Description: Fragment; canted rectangle; twisted rope edging (top and sides); repeated scroll strip stamp along each side; date, top centre; a fleur-de-lys stamp repeated three times vertically down left side, probably mirrored on right side (top fleur visible).

    Notes: Use of the same stamps indicates a common source with a variant dated 1692.

    Inscription: 1694

    Manufactured: in 1694 possibly in the South Wales area of Wales.

    Current location: National History Museum, St Fagans, Glamorgan, Wales.

    Museum number: 61.49/3 (part of the Welsh National History Museum museum group)

  5. 237

    cardiff,_st fagans 14.jpg
    722 x 725 mm

    Description: Canted rectangle; twisted rope edging (top and sides); repeated scroll strip stamp along each side; date, top centre, between two fleurs de lys; initial below each fleur, with a fleur below each initial.

    Notes: A damaged variant, probably with six fleurs, no initials, dated 1694, is also known.

    Inscription: 1692 / T B

    Manufactured: in 1692 possibly in the South Wales area of Wales.

    Current location: St Fagans Castle, St Fagans, Glamorgan, Wales.

    Museum number: 42.82 (part of the Welsh National History Museum museum group)

    Citation: Hodgkinson, J. S., 2010, British Cast-Iron Firebacks of the 16th to Mid-18th Centuries (Crawley, Hodgers Books).

  6. 288

    faversham,_davington priory.jpg
    675 x 710 mm

    Description: Arched rectangular with plain edges; arched rectangular inset with cavetto edging and armorial design in low relief: circular garter enclosing an ornate Tudor royal shield, surmounted by a crown; date inside top of arch; initials inside top corners of rectangle; a rose in each bottom corner of rectangle; inscription in a separate rectangular panel below, split by garter buckle.

    Notes: The earliest dated fireback in the English style. Molland was a Devon manor belonging to the Courtenay family. Noted as having been at Wells Deanery, Somerset, in 1845; a variant without the motto, the existence of which was noted in 1840, was illustrated by Llewellin (1863); the West Country provenance for both of these firebacks suggests an origin in those parts.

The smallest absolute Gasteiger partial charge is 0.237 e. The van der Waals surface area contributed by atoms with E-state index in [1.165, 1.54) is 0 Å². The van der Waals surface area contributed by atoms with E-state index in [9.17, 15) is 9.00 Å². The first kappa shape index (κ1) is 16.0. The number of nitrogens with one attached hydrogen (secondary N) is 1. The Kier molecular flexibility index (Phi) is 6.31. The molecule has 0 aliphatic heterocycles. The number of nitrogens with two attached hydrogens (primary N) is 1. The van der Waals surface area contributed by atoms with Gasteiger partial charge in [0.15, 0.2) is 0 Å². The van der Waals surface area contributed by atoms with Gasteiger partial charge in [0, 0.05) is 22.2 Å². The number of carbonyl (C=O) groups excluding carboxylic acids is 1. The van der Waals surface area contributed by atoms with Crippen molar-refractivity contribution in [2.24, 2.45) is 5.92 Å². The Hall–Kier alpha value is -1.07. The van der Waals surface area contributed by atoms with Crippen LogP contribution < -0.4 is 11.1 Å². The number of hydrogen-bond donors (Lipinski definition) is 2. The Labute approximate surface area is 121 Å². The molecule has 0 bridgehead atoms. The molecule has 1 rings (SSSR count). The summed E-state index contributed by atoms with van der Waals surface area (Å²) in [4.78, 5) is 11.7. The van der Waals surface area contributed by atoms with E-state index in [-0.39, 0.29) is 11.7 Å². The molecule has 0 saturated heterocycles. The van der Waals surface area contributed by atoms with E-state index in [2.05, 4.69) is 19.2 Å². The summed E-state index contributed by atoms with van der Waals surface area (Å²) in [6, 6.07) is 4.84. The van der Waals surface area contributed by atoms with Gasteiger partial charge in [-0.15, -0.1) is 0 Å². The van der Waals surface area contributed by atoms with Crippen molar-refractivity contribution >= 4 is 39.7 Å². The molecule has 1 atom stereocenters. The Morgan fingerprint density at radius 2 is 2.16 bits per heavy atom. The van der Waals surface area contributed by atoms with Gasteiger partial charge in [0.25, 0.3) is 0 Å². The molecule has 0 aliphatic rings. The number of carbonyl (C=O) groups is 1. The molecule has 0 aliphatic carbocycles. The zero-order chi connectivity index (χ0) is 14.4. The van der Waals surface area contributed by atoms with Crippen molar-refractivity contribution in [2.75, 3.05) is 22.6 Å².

Copies of this fireback are known.

    Inscription: 1553 / E R / HONV SOIT QVY MALE V PENCE / MOL LAND

    Arms: Tudor royal - Edward VI

    Manufactured: in 1553 possibly at Pentyrch furnace in the South Wales area.

    Current location: Davington Priory, Priory Road, Faversham, Kent, England.

    Citation: Collier, C. V., 1897, 'Coats of Arms in Kent Churches', Archaeologia Cantiana, 22, pp. 190-1.

    Citation: Hodgkinson, J. S., 2010, British Cast-Iron Firebacks of the 16th to Mid-18th Centuries (Crawley, Hodgers Books).

  7. 467

    llewellyn_01.jpg
    ~675 x ~700 mm

    Description: Arched rectangular with plain edges; arched rectangular inset with cavetto edging and armorial design in low relief: circular garter enclosing an ornate Tudor royal shield, surmounted by a crown; date inside top of arch; initials inside top corners of rectangle

    Notes: Discovered by Mr Anthony Hill of the Plymouth ironworks, Glamorgan, in the 1820s, and believed by David Mushet, in his 'Papers on Iron and Steel' to have been cast at the early furnace on the opposite side of the River Taff; a variant of the same date has an inscription on the bottom panel and roses in relief at the bottom corners of the rectangle; the West Country source for both of these firebacks suggests an origin in those parts.

    Inscription: HONV SOIT QVE MALE V [illegible]

    Arms: Tudor royal - Edward VI

    Manufactured: in 1553 possibly at Pentyrch furnace in the South Wales area.

    Current location:.

    Citation: Llewellin, W., 1863, 'Sussex Ironmasters in Glamorganshire', Archaeologia Cambrensis, 3rd ser., 9, pp. 89-91.

    Citation: Mushet, D., 1840, Papers on Iron and Steel (London, John Weale), p. 393.